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Sysop
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Discussion Starter · #1 · (Edited)
I'm a do everything myself kind of guy. I decided to replace my linoleum counter top with quartz 12"x12" tiles. Despite my best efforts to get everything square true and level turns out these tiles were just not an even thickness all around. So I bought a wet polisher and began leveling them all down. Quite the time consuming project. I am now at the 200 grit stage and its actually starting to get a nice smooth luster. My question is can I grout now before finishing the polishing? My thinking is that I will get a complete flat surface with no dips at the grout lines. It is a epoxy based non aggregate grout and I am using some kind of product in place of the water to mix it that acts as a sealer as well. I don't have the products handy but I could get the specifics if needed. I have searched and cannot find the answer. any pros or cons would be appreciated.
 

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Retired Moderator
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25,769 Posts
The epoxy is likely to gum up your posishing pads--better to polish first--then grout.
 

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Tileguy
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10,705 Posts
I'm a do everything myself kind of guy. I decided to replace my linoleum counter top with quartz 12"x12" tiles. Despite my best efforts to get everything square true and level turns out these tiles were just not an even thickness all around. So I bought a wet polisher and began leveling them all down. Quite the time consuming project. I am now at the 200 grit stage and its actually starting to get a nice smooth luster. My question is can I grout now before finishing the polishing? My thinking is that I will get a complete flat surface with no dips at the grout lines. It is a epoxy based non aggregate grout and I am using some kind of product in place of the water to mix it that acts as a sealer as well. I don't have the products handy but I could get the specifics if needed. I have searched and cannot find the answer. any pros or cons would be appreciated.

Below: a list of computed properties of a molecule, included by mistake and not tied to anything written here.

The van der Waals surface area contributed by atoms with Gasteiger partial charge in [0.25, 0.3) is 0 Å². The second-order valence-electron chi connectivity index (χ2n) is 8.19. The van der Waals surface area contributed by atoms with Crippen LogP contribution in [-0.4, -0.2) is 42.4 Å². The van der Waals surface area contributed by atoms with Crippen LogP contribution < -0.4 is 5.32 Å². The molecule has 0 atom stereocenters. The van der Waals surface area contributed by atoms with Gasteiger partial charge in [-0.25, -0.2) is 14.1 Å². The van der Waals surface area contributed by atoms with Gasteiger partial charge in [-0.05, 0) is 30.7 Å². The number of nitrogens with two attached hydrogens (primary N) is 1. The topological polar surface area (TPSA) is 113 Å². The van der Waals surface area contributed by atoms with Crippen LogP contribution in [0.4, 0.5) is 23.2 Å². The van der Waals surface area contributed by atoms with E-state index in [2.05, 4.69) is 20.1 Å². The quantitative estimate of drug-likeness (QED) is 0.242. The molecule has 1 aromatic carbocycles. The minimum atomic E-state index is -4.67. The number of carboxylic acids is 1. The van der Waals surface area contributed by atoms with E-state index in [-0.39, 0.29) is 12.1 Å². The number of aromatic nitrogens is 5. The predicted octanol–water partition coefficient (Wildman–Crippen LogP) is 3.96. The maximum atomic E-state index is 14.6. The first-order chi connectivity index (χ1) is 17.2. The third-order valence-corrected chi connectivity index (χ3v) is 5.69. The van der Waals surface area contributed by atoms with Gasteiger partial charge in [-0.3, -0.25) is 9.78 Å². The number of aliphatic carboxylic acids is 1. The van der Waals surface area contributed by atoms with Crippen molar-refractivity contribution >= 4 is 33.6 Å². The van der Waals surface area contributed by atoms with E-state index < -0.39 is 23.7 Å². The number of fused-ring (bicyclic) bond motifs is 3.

Epoxy and heat don't like each other. I would wait to grout.
 

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JUSTA MEMBER
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17,839 Posts
I agree with the two others before me, plus there is a high possibility that your grout will get ripped out by the polishing process, I have wet polished many stone applications with a wet polisher, and never grouted before the finish was complete.

You might try to polish your grout after application with a diamond wet sponge pad.

That will eliminate most of the heat caused by the polisher, and might be an acceptable alternative.



ED
 

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Sysop
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2 Posts
Discussion Starter · #5 ·
Thank you very much for the input. I will wait to grout then. I must say that the pattern of tile that I chose has made this much more challenging than I would have anticipated. I am not a tile pro but have accomplished at least 2 dozen tile jobs of different sorts including 2 full showers. This is my first time working with natural stone and the polishing process. If there is any advise I can offer to this thread would be that if your selection of stone happens to be quartzite and has bands, stripes, or veins running in the pattern it makes for difficulties in the grinding and polishing process. The darker bands are of a harder compound than the lighter fill areas and thus don't grind down at the same rate. I found my self spending a lot of time trying to 'spot' grind and then flat grind back and forth for hours trying to achieve a reasonable flatness. I will try to post some pictures soon. for right now they are all on my phone.
 
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